Top 4 Takeaways from our Latest Google Hangout on the Future of the Call Center

Top 4 Takeaways: Google Hangout the Future of the Call Center

Last week, Fonolo hosted a Google Hangout to discuss the future of the call center. This fabulous panel of industry experts shared their comments and stories on four topics: customer experience, the cloud, WebRTC and social media. To save you some time, we’ve extracted video snippets from each topic.

Let’s take a quick look at the panelist introductions: Blair Pleasant Principal Analyst at Commfusion, Dan Miller Senior Analyst & Founder at Opus Research, Keith Dawson Principal Analyst, Customer Interaction at Ovum, and Shai Berger CEO and Co-founder at Fonolo.

1. What’s the different between customer engagement and customer experience?

Our first question is about “customer engagement”. This is a term that’s recently gained traction in the industry as the successor to “customer experience”. Gartner defines a “customer engagement center” as having the expanded goal of “delivering the appropriate business rule to determine the next best action, information or process with which to engage the customer.”

Is there really a strong case to be made that this is a meaningful distinction between customer engagement and customer experience? Or are the analysts guilty of playing semantics?

Some of our analysts say the underlying meaning is the same, others prefer to stick with experience and some say that engagement is reflective of the channel / technology.

See how the conversation evolves in this first discussion!

2. What can we expect from cloud-based contact centers?

According to DMG Consulting, the cloud market grew by some 224% from 2008 to 2012. Furthermore, they estimate that as of September 2013, more than 62% of organizations are using some type of cloud-based contact center solution as part of their operation. The question is simple: Is it inevitable that every call center will be cloud-based, or is there a ceiling on this trend?

Blair says that the cloud makes it easier to have the capabilities you need at a lower price point, but some regulated industries (Healthcare) are reluctant because of privacy concerns over client information.

Dan points out that, “There are a lot of people happy with their long-lived infrastructure – they have no incentive to move to the cloud.”

Shai, on the other hand, sees a complete transition to the cloud. He adds, “Eventually there will be some capability that requires an upgrade and at that point, the switch to a cloud-based approach will become more and more compelling.”

Keith contributes by saying that at the vendor level, the pressure from the cloud is being felt on traditional premise tools. The impact is that customers expect things to happen faster.

Cloud Technology Question

Hear from the experts as they share their opinions on cloud-based call centers and check out the live answer to this question –>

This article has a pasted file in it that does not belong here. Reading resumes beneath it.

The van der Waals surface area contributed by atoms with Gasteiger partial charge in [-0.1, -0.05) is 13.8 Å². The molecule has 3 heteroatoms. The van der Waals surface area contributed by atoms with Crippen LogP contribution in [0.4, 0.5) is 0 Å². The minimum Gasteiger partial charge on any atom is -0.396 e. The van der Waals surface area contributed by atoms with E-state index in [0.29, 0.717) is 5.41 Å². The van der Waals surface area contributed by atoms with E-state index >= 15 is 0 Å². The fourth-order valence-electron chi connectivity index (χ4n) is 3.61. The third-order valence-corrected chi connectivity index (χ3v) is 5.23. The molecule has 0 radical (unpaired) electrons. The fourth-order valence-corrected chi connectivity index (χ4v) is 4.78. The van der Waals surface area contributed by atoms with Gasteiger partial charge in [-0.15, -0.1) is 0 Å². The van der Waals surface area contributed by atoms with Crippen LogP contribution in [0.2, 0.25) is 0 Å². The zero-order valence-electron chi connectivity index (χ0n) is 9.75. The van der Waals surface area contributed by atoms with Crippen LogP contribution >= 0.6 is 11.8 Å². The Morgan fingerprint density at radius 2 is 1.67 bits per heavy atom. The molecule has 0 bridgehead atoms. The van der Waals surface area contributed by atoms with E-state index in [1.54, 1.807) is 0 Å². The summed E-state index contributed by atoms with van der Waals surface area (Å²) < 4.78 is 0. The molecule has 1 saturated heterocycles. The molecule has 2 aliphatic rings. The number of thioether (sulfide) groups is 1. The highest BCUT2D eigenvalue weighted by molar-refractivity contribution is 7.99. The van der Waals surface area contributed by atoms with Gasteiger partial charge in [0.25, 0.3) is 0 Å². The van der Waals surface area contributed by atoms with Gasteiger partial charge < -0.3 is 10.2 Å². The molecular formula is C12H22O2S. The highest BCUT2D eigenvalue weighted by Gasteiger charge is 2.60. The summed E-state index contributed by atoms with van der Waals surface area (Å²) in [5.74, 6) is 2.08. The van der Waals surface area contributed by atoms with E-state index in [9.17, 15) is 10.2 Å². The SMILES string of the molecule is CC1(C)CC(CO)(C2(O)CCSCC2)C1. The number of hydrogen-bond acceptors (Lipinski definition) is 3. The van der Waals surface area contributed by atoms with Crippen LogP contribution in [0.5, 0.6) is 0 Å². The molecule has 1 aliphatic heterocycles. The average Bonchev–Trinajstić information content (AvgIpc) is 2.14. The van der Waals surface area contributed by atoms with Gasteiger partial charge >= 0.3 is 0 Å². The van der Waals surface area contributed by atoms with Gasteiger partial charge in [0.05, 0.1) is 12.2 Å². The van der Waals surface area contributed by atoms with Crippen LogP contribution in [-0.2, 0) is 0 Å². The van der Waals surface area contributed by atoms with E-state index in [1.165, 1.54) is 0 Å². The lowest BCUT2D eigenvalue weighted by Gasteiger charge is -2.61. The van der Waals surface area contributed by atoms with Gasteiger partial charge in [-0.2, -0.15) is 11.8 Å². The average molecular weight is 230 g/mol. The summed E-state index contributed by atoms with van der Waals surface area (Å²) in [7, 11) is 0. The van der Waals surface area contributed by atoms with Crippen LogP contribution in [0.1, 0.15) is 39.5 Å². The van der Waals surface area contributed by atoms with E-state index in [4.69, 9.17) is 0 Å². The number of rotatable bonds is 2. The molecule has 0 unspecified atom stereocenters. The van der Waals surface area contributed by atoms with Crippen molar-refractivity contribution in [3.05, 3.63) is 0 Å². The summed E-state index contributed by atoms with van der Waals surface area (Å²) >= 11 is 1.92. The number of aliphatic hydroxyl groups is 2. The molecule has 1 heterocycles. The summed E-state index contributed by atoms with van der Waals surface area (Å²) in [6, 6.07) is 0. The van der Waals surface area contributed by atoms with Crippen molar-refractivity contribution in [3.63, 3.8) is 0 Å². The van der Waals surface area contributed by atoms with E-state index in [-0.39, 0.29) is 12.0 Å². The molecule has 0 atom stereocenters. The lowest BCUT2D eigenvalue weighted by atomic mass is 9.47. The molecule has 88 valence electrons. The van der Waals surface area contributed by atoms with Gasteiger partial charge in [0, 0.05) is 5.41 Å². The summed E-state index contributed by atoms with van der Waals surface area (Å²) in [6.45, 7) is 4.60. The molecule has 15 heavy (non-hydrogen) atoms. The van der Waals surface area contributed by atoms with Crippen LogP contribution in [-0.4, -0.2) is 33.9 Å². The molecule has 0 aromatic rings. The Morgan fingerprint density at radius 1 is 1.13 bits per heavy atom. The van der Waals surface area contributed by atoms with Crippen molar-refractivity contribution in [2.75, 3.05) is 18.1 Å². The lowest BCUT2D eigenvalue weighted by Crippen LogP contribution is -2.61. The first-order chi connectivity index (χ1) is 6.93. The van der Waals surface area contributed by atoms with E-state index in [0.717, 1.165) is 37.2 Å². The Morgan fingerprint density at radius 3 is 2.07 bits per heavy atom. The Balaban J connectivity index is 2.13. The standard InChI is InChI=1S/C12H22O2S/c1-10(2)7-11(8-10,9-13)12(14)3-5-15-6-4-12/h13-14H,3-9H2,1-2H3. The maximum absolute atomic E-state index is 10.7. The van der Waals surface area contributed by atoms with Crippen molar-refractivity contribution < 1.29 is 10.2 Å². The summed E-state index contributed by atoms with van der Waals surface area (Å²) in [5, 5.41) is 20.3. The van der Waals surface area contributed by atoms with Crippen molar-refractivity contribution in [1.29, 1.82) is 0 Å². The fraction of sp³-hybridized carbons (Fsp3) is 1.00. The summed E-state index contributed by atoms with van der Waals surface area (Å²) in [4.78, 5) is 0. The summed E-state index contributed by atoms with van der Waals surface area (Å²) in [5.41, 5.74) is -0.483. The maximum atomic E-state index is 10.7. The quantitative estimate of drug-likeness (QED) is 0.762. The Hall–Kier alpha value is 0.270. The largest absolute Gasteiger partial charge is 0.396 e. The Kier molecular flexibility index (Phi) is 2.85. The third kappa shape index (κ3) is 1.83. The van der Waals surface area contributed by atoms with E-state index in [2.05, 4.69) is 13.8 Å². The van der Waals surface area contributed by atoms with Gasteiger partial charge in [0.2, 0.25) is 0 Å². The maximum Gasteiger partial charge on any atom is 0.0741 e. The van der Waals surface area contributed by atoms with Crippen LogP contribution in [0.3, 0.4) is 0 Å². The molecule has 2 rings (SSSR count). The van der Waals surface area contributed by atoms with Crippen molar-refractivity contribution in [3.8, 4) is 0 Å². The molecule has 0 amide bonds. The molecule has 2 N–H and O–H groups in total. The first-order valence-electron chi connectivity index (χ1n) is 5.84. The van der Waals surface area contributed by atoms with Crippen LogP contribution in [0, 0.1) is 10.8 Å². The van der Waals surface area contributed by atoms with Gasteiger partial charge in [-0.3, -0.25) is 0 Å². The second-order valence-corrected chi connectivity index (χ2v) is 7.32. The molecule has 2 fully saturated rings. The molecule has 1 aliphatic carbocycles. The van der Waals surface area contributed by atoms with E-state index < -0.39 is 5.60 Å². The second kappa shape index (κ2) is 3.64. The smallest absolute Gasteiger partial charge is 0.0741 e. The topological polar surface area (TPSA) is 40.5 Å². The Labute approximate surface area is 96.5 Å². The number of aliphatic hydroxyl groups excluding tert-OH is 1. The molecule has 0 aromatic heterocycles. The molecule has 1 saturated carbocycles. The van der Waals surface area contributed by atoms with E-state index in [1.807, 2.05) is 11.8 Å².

3. Is WebRTC going to have an impact?

In terms of new technology in the contact center space, nothing has more buzz these days than WebRTC. The promise is very appealing, a truly seamless transition from a web or mobile interaction to live voice. But is the technology ready for primetime? And is there an appetite in the call center to support another channel?

Dan Miller starts the conversation by stating that we’re not after the term, we’re primarily concerned with the frictionless transition from a static way of interacting with a browser to interacting with other individuals using the methods we prefer. This has nothing to do with WebRTC.

Bair says, some of it does have to do with WebRTC because it’s making it easy for developers to do some innovative things.

Shai has a less positive view on this subject.  He states that in the case of a typical call center, WebRTC doesn’t solve a burning problem, in facts it adds a layer of complexity that’s scary for call center folks. (e.g., a broken microphone, bad internet connection.)

4. Is social media adding or taking away from the customer experience?

Social media has had a huge impact on customer service. To put it simply, customers have been given the power to publically shame a company whenever they have a frustrating experience, and that has put pressure on call centers to deliver a better customer service experience. Most people think of this as a beneficial shifting of power back to the consumer.

Shai starts the conversation with an interesting story. From the consumer perspective, social media is effective for shaming companies and forcing them to respond, however from the brands perspective it feels like a loaded gun is pointed at them. The industry has had to mobilize to meet this challenge.

Blair follows with her own experience about waiting on hold with an airline (this occurred just one week before the hangout). This story leads to a great point from Keith on how social media has allowed us to “game the system”.

The session wraps up with a question that came through Twitter:


Dan answers the question with explaining some use cases and how it’s getting easier to do.


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